Tom
     
  5. Mauro NArduzzi

    Mauro NArduzzi Standard User

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    I think it could be nice to make a list of the various optical backfocus of each SBIG CCD camera with every combination possibile (for instance SBIG STT + self-guiding FW withor without threaded adapter plate). This will save much times for every (new) SBIG customer!
     
  6. GlennS

    GlennS Cyanogen Customer

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    That information is already in the product manuals.
     
  7. Mauro NArduzzi

    Mauro NArduzzi Standard User

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    Unfortunately there are mechanical distances but not the optical backfocus that takes into account the cover glass (0.76 mm for KAF-8300) and the sapphire window (1 mm thick for STT). Moreover there is no word about the thickness of the threaded adapter plate (3.76 mm when using the 2.156" adapter plate of the STT ). In any case I meant to make a list such as the one of the Takahashi instruments (e.g. http://www.astropixel.it/takahashi-backfocus-distances/). This info could be very useful when a customer thinks to buy a SBIG product but also for customers that needs to make an adapter. Just a suggestion :)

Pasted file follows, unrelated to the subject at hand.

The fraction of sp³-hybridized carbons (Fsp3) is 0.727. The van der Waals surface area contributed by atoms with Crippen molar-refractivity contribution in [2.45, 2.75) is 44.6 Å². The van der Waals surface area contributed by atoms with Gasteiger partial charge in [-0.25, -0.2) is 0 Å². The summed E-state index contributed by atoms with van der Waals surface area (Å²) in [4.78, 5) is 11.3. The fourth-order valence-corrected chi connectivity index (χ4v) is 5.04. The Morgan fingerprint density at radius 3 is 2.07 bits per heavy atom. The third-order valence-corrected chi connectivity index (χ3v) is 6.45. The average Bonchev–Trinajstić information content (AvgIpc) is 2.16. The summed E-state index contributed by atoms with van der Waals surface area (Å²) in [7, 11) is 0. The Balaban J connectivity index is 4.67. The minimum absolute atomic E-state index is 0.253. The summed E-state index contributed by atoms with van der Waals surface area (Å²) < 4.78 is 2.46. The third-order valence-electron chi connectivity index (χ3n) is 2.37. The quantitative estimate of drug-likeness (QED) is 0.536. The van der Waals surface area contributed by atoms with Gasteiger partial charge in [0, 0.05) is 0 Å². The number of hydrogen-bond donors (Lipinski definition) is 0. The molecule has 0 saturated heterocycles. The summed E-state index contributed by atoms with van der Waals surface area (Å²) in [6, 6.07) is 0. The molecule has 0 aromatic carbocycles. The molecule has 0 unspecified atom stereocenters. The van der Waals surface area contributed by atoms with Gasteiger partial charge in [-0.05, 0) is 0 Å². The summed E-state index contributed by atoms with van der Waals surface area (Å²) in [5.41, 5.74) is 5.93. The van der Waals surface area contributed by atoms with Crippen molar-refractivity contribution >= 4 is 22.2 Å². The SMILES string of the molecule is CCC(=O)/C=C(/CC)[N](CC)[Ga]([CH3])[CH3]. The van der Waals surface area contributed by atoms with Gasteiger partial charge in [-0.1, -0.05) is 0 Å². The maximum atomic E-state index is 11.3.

8. Doug

    Doug Staff Member

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    We actually do plan to put together better documentation on that front, but in the meantime just drop Tim Puckett a line. He should be able to help you with that.
     
  9. jerryyyyy

    jerryyyyy Cyanogen Customer

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    I wish I could autofocus. When I attached my Tak 180 ED to the SBIG STT 8300 there was not enough room to attach my Robofocus equipment... so I get to do this every night manually with a mask etc. It is always off then next day.

    I have to get a third party focuser to do this correctly.
     
  10. jerryyyyy

    jerryyyyy Cyanogen Customer

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    I had to get a custom adapter from Precise Parts.... circa $150. I had 1mm of space to play with. They did a great job.
     
  11. jerryyyyy

    jerryyyyy Cyanogen Customer

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    For the record I use Bahtinov grabber software to quantify the focus for my mask. The mask is laser cut....
     
    Last edited: Oct 15, 2014
  12. Tim Puckett

    Tim Puckett Staff Member

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    I owned one of the older TAK-180's. The newer 180's have a more robust focuser.